Health law benefits some MA hospitals, penalizes others
Steward Health Care System, which includes struggling Carney Hospital, will not qualify for millions of dollars in special payments under the new Massachusetts healthcare law, because legislators said they did not want to subsidize a for-profit company. The provision is one of several buried in the 350-page bill that penalize or benefit certain hospitals. The cost-control law also targets three Harvard-affiliated hospital systems—Partners HealthCare, Boston Children's Hospital, and Beth Israel Deaconess Medical Center—to pay a one-time $60 million tax to fund health programs. Legislators rewarded three small hospitals considered too isolated or too specialized to fail: Athol Memorial, Fairview in Great Barrington, and Franciscan Hospital for Children in Boston will get boosts in Medicaid payments.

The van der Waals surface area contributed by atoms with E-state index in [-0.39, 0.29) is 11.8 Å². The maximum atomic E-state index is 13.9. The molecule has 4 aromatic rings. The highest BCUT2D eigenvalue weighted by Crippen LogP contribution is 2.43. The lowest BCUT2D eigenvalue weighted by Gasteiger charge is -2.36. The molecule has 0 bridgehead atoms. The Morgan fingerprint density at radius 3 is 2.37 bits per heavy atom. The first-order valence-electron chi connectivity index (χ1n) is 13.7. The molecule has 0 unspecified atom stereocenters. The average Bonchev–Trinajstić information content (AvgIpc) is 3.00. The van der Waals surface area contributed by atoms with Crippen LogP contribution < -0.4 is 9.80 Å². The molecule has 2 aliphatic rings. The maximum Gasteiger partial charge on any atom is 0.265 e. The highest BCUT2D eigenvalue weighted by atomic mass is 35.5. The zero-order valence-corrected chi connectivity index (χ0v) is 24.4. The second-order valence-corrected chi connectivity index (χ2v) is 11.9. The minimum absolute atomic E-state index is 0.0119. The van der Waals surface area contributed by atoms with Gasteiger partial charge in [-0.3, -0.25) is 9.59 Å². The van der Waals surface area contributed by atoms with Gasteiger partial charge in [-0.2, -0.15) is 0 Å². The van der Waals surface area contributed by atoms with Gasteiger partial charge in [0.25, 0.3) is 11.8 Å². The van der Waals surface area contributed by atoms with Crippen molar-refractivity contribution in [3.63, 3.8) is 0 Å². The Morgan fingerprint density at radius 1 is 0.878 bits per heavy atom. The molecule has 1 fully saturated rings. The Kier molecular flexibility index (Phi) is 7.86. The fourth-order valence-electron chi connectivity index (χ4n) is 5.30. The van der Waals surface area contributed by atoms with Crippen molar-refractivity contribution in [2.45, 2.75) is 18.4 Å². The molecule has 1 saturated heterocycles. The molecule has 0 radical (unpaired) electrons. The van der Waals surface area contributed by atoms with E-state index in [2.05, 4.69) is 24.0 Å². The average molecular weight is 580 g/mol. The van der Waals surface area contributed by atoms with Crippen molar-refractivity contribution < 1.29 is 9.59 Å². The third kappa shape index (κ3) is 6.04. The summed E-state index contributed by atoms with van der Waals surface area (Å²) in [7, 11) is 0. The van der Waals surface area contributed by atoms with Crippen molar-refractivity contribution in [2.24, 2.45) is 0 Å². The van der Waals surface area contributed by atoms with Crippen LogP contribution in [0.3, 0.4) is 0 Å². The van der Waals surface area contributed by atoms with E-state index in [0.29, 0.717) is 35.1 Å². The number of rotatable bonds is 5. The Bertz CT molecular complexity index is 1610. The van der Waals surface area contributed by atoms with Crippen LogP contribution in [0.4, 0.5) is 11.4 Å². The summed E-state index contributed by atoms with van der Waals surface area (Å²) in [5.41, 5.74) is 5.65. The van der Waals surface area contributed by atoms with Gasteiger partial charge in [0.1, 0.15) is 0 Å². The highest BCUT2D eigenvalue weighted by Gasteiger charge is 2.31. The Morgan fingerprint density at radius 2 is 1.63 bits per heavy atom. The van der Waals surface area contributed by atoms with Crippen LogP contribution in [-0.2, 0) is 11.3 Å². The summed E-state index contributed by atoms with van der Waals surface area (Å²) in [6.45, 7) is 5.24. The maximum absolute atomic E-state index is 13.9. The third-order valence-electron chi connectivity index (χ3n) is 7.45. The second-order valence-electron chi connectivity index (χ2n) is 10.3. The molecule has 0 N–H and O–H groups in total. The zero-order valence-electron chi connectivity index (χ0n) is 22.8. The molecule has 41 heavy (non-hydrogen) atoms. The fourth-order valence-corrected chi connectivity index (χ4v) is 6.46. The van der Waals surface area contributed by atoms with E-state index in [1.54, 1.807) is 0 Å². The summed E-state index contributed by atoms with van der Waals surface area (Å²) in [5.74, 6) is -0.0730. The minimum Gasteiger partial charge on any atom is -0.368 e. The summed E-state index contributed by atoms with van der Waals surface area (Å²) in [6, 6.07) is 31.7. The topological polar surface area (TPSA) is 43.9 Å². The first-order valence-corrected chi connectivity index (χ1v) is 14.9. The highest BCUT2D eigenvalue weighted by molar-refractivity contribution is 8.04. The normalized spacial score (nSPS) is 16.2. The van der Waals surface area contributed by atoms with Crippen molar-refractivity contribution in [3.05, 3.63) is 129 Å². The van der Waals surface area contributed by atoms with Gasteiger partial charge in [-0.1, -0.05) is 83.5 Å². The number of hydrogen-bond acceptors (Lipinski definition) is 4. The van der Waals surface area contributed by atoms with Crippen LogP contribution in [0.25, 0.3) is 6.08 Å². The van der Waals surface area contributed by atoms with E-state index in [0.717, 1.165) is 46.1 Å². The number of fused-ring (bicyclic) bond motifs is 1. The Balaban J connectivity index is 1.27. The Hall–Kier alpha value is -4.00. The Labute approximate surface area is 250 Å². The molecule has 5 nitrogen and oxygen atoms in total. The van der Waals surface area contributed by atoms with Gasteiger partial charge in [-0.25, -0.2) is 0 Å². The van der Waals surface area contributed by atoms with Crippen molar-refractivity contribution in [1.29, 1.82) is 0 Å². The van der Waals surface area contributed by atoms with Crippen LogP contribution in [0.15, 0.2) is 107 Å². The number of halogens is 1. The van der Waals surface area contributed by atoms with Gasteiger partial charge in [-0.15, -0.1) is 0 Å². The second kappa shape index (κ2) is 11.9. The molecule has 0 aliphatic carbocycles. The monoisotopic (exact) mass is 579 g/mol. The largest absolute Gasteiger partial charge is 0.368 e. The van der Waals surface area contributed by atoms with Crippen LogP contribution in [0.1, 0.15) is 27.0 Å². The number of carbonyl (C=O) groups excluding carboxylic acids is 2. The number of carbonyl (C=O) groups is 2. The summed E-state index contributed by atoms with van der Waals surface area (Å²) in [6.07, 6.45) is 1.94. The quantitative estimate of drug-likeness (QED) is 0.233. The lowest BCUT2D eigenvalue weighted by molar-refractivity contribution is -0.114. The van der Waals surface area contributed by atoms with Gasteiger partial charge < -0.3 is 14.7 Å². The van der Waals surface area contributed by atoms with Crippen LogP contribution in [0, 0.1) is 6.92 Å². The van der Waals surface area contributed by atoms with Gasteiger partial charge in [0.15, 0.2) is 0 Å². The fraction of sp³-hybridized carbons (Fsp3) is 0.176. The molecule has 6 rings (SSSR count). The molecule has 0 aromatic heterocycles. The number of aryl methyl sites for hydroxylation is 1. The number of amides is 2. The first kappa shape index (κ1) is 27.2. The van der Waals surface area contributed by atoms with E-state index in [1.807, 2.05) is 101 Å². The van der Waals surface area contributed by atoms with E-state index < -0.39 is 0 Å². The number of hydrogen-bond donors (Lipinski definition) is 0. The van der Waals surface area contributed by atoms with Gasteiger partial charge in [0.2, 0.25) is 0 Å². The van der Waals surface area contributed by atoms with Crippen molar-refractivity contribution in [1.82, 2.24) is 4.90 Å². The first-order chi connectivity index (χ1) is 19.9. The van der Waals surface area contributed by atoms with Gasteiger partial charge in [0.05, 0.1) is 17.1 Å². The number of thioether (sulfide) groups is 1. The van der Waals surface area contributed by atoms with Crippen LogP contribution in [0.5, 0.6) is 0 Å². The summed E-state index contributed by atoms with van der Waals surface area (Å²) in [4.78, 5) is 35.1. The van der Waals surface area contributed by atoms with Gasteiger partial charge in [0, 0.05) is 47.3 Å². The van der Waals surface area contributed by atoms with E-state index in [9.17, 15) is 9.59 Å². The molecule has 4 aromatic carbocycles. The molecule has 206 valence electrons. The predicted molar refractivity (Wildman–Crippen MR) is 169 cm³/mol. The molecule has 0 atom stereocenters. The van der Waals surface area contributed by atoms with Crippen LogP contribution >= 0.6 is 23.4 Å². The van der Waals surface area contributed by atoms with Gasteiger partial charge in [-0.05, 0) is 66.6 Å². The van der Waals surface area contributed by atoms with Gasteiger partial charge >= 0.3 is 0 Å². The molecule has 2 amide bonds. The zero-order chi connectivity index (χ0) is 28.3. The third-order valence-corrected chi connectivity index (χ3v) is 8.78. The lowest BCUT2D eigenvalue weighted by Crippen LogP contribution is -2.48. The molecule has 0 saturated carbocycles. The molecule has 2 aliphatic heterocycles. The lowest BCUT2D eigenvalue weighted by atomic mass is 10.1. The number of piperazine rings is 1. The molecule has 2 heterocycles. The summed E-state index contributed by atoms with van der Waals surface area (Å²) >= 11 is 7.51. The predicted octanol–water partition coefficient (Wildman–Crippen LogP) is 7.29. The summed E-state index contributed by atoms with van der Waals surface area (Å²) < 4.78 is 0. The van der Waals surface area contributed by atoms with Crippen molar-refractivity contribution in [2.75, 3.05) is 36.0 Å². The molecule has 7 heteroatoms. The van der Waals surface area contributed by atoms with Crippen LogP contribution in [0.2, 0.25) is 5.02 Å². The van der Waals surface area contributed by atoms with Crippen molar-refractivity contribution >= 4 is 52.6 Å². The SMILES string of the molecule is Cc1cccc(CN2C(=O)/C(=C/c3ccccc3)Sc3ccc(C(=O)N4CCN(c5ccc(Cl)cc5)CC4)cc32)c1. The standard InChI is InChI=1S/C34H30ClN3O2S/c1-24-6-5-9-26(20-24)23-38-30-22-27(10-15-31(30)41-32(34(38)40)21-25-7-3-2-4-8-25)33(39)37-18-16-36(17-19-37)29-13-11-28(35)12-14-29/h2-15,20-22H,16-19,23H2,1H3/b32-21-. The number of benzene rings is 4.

- Providers Lag as Consumers Set Agenda
- Look Beyond Nurse-Patient Ratios
- Esther Dyson Launches Population Health Challenge
- Crisis Spurs Healthcare Payment Reform in Arkansas
- Reform Puts Vise Grips on Physicians
- ICD-10 Delay Alters Provider, Vendor Prep
- Hospital Groups Back NQF Report on Patient Sociodemographics
- NPP Demand Rising Under Value-Based Care Models
- Payment Reform Naysayers 'Better Wake Up'
- Reduce Readmissions by Activating Patients to Do 'Self-Care'